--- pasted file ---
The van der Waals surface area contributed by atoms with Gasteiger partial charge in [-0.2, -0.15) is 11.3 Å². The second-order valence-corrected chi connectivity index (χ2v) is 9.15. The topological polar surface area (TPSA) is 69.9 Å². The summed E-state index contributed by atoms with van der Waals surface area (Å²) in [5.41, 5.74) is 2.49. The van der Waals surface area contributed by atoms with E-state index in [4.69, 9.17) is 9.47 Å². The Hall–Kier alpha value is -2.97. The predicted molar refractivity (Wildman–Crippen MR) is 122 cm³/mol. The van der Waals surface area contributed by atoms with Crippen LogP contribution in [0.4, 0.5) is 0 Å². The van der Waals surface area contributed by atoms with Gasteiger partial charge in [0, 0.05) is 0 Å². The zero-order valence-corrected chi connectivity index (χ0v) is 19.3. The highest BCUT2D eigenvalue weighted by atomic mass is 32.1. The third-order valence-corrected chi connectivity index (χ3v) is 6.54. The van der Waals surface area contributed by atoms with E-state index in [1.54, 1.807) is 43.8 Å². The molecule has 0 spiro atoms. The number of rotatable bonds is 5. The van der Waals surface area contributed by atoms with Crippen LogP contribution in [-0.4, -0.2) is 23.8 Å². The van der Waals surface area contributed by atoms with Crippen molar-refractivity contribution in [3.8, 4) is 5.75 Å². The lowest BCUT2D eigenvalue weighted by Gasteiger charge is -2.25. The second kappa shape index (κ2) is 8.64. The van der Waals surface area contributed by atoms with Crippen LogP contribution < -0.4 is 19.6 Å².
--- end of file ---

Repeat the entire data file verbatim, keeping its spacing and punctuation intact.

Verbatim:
The van der Waals surface area contributed by atoms with Gasteiger partial charge in [-0.2, -0.15) is 11.3 Å². The second-order valence-corrected chi connectivity index (χ2v) is 9.15. The topological polar surface area (TPSA) is 69.9 Å². The summed E-state index contributed by atoms with van der Waals surface area (Å²) in [5.41, 5.74) is 2.49. The van der Waals surface area contributed by atoms with E-state index in [4.69, 9.17) is 9.47 Å². The Hall–Kier alpha value is -2.97. The predicted molar refractivity (Wildman–Crippen MR) is 122 cm³/mol. The van der Waals surface area contributed by atoms with Crippen LogP contribution in [0.4, 0.5) is 0 Å². The van der Waals surface area contributed by atoms with Gasteiger partial charge in [0, 0.05) is 0 Å². The zero-order valence-corrected chi connectivity index (χ0v) is 19.3. The highest BCUT2D eigenvalue weighted by atomic mass is 32.1. The third-order valence-corrected chi connectivity index (χ3v) is 6.54. The van der Waals surface area contributed by atoms with E-state index in [1.54, 1.807) is 43.8 Å². The molecule has 0 spiro atoms. The number of rotatable bonds is 5. The van der Waals surface area contributed by atoms with Crippen LogP contribution in [-0.4, -0.2) is 23.8 Å². The van der Waals surface area contributed by atoms with Crippen molar-refractivity contribution in [3.8, 4) is 5.75 Å². The lowest BCUT2D eigenvalue weighted by Gasteiger charge is -2.25. The second kappa shape index (κ2) is 8.64. The van der Waals surface area contributed by atoms with Crippen LogP contribution < -0.4 is 19.6 Å².